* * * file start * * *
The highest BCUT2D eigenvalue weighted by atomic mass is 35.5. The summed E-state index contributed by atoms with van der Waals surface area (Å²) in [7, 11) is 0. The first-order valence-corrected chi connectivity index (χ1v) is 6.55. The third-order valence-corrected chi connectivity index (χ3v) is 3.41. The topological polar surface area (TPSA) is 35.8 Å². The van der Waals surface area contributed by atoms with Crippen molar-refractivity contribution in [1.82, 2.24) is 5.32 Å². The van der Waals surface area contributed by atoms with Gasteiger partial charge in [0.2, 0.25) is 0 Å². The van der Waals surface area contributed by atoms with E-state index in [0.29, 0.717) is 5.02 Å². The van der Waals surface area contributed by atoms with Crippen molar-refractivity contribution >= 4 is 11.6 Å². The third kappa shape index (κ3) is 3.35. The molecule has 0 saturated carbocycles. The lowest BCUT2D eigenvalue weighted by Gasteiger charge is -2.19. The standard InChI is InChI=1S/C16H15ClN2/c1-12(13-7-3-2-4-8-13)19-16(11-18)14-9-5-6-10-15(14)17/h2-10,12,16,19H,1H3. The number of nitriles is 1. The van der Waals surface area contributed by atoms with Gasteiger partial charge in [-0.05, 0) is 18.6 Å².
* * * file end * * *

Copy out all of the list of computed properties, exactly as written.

The highest BCUT2D eigenvalue weighted by atomic mass is 35.5. The summed E-state index contributed by atoms with van der Waals surface area (Å²) in [7, 11) is 0. The first-order valence-corrected chi connectivity index (χ1v) is 6.55. The third-order valence-corrected chi connectivity index (χ3v) is 3.41. The topological polar surface area (TPSA) is 35.8 Å². The van der Waals surface area contributed by atoms with Crippen molar-refractivity contribution in [1.82, 2.24) is 5.32 Å². The van der Waals surface area contributed by atoms with Gasteiger partial charge in [0.2, 0.25) is 0 Å². The van der Waals surface area contributed by atoms with E-state index in [0.29, 0.717) is 5.02 Å². The van der Waals surface area contributed by atoms with Crippen molar-refractivity contribution >= 4 is 11.6 Å². The third kappa shape index (κ3) is 3.35. The molecule has 0 saturated carbocycles. The lowest BCUT2D eigenvalue weighted by Gasteiger charge is -2.19. The standard InChI is InChI=1S/C16H15ClN2/c1-12(13-7-3-2-4-8-13)19-16(11-18)14-9-5-6-10-15(14)17/h2-10,12,16,19H,1H3. The number of nitriles is 1. The van der Waals surface area contributed by atoms with Gasteiger partial charge in [-0.05, 0) is 18.6 Å².